1 2 3 4 5
But we train every day by heavily rewarding/praising even the ... to respond even faster, or better, etc., down the line.()

The slowdown causes the handler to start cheerleading, which puts more pressure on the dog and can slow the dog's performance down even more for the reasons I brought up in the other post.

Right. But the slowness per se wouldn't be coming from to the R+ the dog is receiving, in my opinion, it would be coming from the resulting confusion, distraction, pressure, etc., which is the point I was trying to make.

Handsome "Jack" Morrison
*gently remove the detonator to reply via e-mail
Q: Because it reverses the logical flow of conversation. A: Why is top posting frowned upon?
Somehow, along the way, I inadvertantly reinforced his slowness,[/nq]I've made that mistake myself and had a devil of a time fixing it, but it is fixable. Conventional training wisdom is to shorten the distance when a dog is slow when working away from you because the slowness comes in when the dog is unsure, stressed, or anxious about making a mistake. The mistake that I made was to instead encourage the dog with verbal praise, inadvertantly teaching him to look for a second signal. That's probably the most common cause for the problem in agility (overhandling) but it also comes up in other places like recalls and sendouts in obedience work.

In my case, it was on sendouts and retrieves. The cure was to shorten the distance, keep my mouth shut until the dumbell was in mouth or the sendout point was reached, then give my attention command (Watch) and praise all the way in. The reason I chose to use the attention command instead of a recall was that I was also working on getting a very tight turn instead of a big old loop. No idea if the cause of your problem is the same as mine was, but we were able to work through it.

The other cause can be distraction, including your voice as a distraction. We see this all the time when people are working on jumping. Their dog gathers for the jump and the handler just can't seem to stop themselves from verbally praising or even adding some sympathetic body language to "help" the dog over the jump. The dog gets distracted, pulls in their body and clips the jump, or even refuses it. Enough of this kind of distraction and the dog learns to never physically commit to anything because they're waiting for that handler's voice. Again, slowing the dog through overhandling.

HTH,
Lynn K.
()
IME, it's much harder to put the enthusiasm/speed back in, once lost, than it is to fine-tune control.

I'll second that. You can slow them down a lot easier than you can speed them up.
()
He had an unnerving habit of yelling "Whoo!" and "Whee!" in a falsetto voice while on-course.

As Shelly might say...eeww.

Handsome "Jack" Morrison
*gently remove the detonator to reply via e-mail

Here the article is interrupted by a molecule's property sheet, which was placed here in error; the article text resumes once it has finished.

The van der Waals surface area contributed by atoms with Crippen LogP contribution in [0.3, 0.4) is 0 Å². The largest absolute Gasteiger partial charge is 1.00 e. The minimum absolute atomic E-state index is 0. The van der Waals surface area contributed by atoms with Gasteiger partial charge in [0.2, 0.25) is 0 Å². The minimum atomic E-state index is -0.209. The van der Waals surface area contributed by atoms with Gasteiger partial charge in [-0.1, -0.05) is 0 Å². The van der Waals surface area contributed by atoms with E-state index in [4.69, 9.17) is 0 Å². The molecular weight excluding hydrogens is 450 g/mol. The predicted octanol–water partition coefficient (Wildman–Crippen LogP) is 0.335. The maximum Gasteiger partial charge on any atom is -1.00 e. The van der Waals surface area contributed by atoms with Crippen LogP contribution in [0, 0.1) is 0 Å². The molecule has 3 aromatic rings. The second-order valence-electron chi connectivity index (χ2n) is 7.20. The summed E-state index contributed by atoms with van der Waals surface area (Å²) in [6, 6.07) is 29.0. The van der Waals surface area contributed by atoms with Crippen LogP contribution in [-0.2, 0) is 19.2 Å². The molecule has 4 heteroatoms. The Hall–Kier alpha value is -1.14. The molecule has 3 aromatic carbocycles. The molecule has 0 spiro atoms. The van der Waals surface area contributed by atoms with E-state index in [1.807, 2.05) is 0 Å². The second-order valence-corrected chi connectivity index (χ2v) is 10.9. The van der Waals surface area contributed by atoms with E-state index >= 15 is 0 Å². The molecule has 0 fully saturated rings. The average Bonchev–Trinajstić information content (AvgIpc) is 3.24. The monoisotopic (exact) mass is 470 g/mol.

Q: Because it reverses the logical flow of conversation. A: Why is top posting frowned upon?
Confusion = slowness.

Bingo. Another factor is inadvertently training the dog to "check in" with the handler too much; you want the dog to be aware of/tuned in to you, but not slowing down and looking AT you for direction all that much.[/nq]Right. And to expand just a bit further, cheerleading in agility is often counterproductive because of the timing (forgive if this has already been said.) The dog is already feeling unsure and confused, and is slowing down because of that. Cheerleading can either be taken by the dog as praise for feeling confused and slowing down, OR it can actually come to be associated with the feeling of confusion. For instance, I know of a dog who was enthusiastically praised after she made a mistake and as the person was asking her to do it again.

It was done with good intentions, to not punish the dog for the mistake. But what ended up happening is that the dog came to associate that particular enthusiasm with being wrong and having to do it again. The praise itself became a conditioned punisher to the dog, who started to shut down completely each time she heard it. The handler moved to totally silent running, then to more properly placed praise when really deserved, and the dog is doing much better.
IME, it's much harder to put the enthusiasm/speed back in, once lost,than it is to fine-tune control.

Absolutely. It's far easier to work with a dog who is insane for the sport and needs to add a bit of maturity and control than it is to try to motivate a slower dog.
Which leads to the additional observation that "cheerleading" tends notto be specific praise for a dog doing one thing right, but sort of general verbal chatter & encouragement. Some "cheerleaders" literally cheer- they yell things like "woohoo!" as they go along.